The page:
More Precious Than Gold
Time. We all would like more of it. Many of the executives with whom I meet more often than not do not have enough time. It's precious.
It seems nearly every moment is being invaded by cyber-Vikings, raiding the very thing we crave, more time. In the modern information era we are at the mercy of the invading horde of texts, emails, online ads, videos, memes, etc.
Aside from these cyber-marauding invaders, there are the less technology dependent demands that suck up time - so many daily decisions to be made about family, schools, schedules, work and more. The list goes on and on. There are so many seemingly important and urgent demands on our time.
Time is something that we cannot create more of. The cycle of day and night is relentlessly consistent. The seasons come and go marking the passing of another year, the passing of more time. And while you cannot create more hours in the day, there is hope.
How we spend our time.
We only have so much time on this planet. It's finite; we just don't know how much of it we have. With time being so precious and in seemingly short supply, have you stepped back to evaluate how you spend your time?
In the Information Age we desire more and more information to make what we perceive as better decisions. Sometimes we can get caught up in so much data and analysis that our head spins.
We indulge ourselves, mentally check out, or we consciously or unconsciously choose to avoid. There are no shortages of diversions steeling our attention and our time.
Where is your focus?
For many with whom I work, their attention is drawn outside of themselves and which is outside of their control. Do you focus on results, on others' opinions, employee satisfaction surveys or piles of data? It's all external information. Please don't get me wrong. Data is useful. But when making key decisions that affect you, your family, employees and co-workers, the buck stops with you and you can't blame the data.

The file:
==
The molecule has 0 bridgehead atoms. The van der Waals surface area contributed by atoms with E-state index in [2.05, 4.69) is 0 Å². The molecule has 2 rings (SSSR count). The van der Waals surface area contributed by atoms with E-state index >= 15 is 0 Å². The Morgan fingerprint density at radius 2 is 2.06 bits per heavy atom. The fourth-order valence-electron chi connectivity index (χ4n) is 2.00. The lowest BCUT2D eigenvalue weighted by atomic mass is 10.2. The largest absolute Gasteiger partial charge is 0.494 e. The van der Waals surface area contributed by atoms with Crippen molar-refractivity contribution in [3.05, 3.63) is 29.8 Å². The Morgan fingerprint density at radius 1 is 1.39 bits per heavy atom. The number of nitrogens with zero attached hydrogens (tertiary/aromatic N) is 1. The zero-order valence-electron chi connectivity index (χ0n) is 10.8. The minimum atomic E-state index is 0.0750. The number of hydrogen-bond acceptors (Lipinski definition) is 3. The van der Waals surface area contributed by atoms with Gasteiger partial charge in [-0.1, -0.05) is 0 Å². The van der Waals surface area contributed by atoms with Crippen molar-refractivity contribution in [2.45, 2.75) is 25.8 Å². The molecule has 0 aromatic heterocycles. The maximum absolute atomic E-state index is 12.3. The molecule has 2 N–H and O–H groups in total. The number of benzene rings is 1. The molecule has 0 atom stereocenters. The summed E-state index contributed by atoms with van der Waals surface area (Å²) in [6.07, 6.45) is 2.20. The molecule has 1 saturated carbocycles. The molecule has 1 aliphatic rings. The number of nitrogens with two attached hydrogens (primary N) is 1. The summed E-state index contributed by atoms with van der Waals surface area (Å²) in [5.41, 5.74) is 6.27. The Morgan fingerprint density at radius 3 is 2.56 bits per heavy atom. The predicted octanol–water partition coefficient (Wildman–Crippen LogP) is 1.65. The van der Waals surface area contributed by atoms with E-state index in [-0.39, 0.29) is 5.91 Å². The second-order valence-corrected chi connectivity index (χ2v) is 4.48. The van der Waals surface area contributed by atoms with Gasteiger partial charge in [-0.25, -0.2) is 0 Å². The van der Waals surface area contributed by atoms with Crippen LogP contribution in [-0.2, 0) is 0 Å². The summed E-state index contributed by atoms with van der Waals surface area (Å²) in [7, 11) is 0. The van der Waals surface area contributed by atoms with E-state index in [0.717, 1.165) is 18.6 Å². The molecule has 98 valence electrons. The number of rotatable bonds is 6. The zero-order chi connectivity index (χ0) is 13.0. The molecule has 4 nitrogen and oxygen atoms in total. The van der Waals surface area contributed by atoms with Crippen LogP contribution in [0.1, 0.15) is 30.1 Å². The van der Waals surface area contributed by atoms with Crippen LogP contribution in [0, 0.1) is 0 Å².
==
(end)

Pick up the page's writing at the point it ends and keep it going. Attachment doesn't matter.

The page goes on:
Results. As much as you may try, you cannot control them. That's right. This was one of the big illusions that I held onto for a long time. If I only worked harder, worked more hours and anticipated all the possible outcomes, then I could control those outcomes. Not so! I was deluding myself.
I can only control the actions taken at any one point in time and space. That moment and only that moment is the present. Focus on anything else merely wastes my energy and my time.
Become the designer of time and space.
To have more time, time that nourishes, we need to become the designer of time and space. We need to take ownership of how we spend our time. With an inward focus, you can create a clear path, a clear direction for all of your efforts.
With a clear focus, a clear purpose, you can make choices of how you use your time consistent with your purpose. I encourage you to make "you" a part of that focus.
Step back, nourish and create.
It was easy for me to focus only on the goal at hand, to ignore everything around me with intense focus. Quite literally, I was so focused that I forgot about me, and at times I forgot even to breathe. The result? My heart was weak and my life needed to change.
Step back and take stock. Take a moment or longer if you dare and take a breath. Actually, take three to ten deep, slow breaths. Listen to the quiet. Be grateful. Be grateful for everything, the good and the not so good. Bring focus to yourself and design the time and space that will nourish your spirit and your soul. Those who depend on you will be eternally grateful.
John Fenton is an executive coach and mentor, professional speaker, author of the upcoming book on the Brian-Body Connection and expert in self-mastery.